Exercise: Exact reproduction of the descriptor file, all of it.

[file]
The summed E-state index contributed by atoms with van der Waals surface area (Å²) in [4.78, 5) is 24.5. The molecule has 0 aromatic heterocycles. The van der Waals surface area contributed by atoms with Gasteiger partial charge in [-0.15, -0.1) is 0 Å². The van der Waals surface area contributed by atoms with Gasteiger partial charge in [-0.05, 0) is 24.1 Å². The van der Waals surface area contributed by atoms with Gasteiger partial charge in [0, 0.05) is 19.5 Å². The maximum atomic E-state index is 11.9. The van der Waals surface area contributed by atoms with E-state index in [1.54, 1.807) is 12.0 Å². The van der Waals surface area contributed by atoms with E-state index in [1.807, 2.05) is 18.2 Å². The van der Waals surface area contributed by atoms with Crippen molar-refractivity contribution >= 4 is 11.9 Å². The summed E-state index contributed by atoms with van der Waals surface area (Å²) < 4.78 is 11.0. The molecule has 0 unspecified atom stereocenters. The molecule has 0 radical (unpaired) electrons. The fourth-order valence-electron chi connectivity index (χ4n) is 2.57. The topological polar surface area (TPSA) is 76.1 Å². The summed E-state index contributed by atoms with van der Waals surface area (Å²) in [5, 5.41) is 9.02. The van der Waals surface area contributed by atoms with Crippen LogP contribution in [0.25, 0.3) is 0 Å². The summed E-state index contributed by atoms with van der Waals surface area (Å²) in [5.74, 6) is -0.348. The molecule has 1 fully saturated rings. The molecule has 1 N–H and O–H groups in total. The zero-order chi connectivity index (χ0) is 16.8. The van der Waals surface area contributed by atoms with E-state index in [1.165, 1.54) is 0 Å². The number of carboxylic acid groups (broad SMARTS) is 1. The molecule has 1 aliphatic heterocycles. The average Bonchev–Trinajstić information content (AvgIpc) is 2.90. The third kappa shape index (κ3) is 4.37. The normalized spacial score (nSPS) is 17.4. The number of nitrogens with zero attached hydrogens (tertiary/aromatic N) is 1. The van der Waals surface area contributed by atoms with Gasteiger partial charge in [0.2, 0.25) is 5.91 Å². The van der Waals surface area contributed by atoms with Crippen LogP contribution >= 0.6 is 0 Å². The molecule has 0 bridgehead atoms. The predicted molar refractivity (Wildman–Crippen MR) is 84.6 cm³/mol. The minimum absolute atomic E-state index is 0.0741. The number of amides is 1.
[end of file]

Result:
The summed E-state index contributed by atoms with van der Waals surface area (Å²) in [4.78, 5) is 24.5. The molecule has 0 aromatic heterocycles. The van der Waals surface area contributed by atoms with Gasteiger partial charge in [-0.15, -0.1) is 0 Å². The van der Waals surface area contributed by atoms with Gasteiger partial charge in [-0.05, 0) is 24.1 Å². The van der Waals surface area contributed by atoms with Gasteiger partial charge in [0, 0.05) is 19.5 Å². The maximum atomic E-state index is 11.9. The van der Waals surface area contributed by atoms with E-state index in [1.54, 1.807) is 12.0 Å². The van der Waals surface area contributed by atoms with E-state index in [1.807, 2.05) is 18.2 Å². The van der Waals surface area contributed by atoms with Crippen molar-refractivity contribution >= 4 is 11.9 Å². The summed E-state index contributed by atoms with van der Waals surface area (Å²) < 4.78 is 11.0. The molecule has 0 unspecified atom stereocenters. The molecule has 0 radical (unpaired) electrons. The fourth-order valence-electron chi connectivity index (χ4n) is 2.57. The topological polar surface area (TPSA) is 76.1 Å². The summed E-state index contributed by atoms with van der Waals surface area (Å²) in [5, 5.41) is 9.02. The van der Waals surface area contributed by atoms with Crippen LogP contribution in [0.25, 0.3) is 0 Å². The summed E-state index contributed by atoms with van der Waals surface area (Å²) in [5.74, 6) is -0.348. The molecule has 1 fully saturated rings. The molecule has 1 N–H and O–H groups in total. The zero-order chi connectivity index (χ0) is 16.8. The van der Waals surface area contributed by atoms with E-state index in [1.165, 1.54) is 0 Å². The number of carboxylic acid groups (broad SMARTS) is 1. The molecule has 1 aliphatic heterocycles. The average Bonchev–Trinajstić information content (AvgIpc) is 2.90. The third kappa shape index (κ3) is 4.37. The normalized spacial score (nSPS) is 17.4. The number of nitrogens with zero attached hydrogens (tertiary/aromatic N) is 1. The van der Waals surface area contributed by atoms with Gasteiger partial charge in [0.2, 0.25) is 5.91 Å². The van der Waals surface area contributed by atoms with Crippen LogP contribution >= 0.6 is 0 Å². The molecule has 0 bridgehead atoms. The predicted molar refractivity (Wildman–Crippen MR) is 84.6 cm³/mol. The minimum absolute atomic E-state index is 0.0741. The number of amides is 1.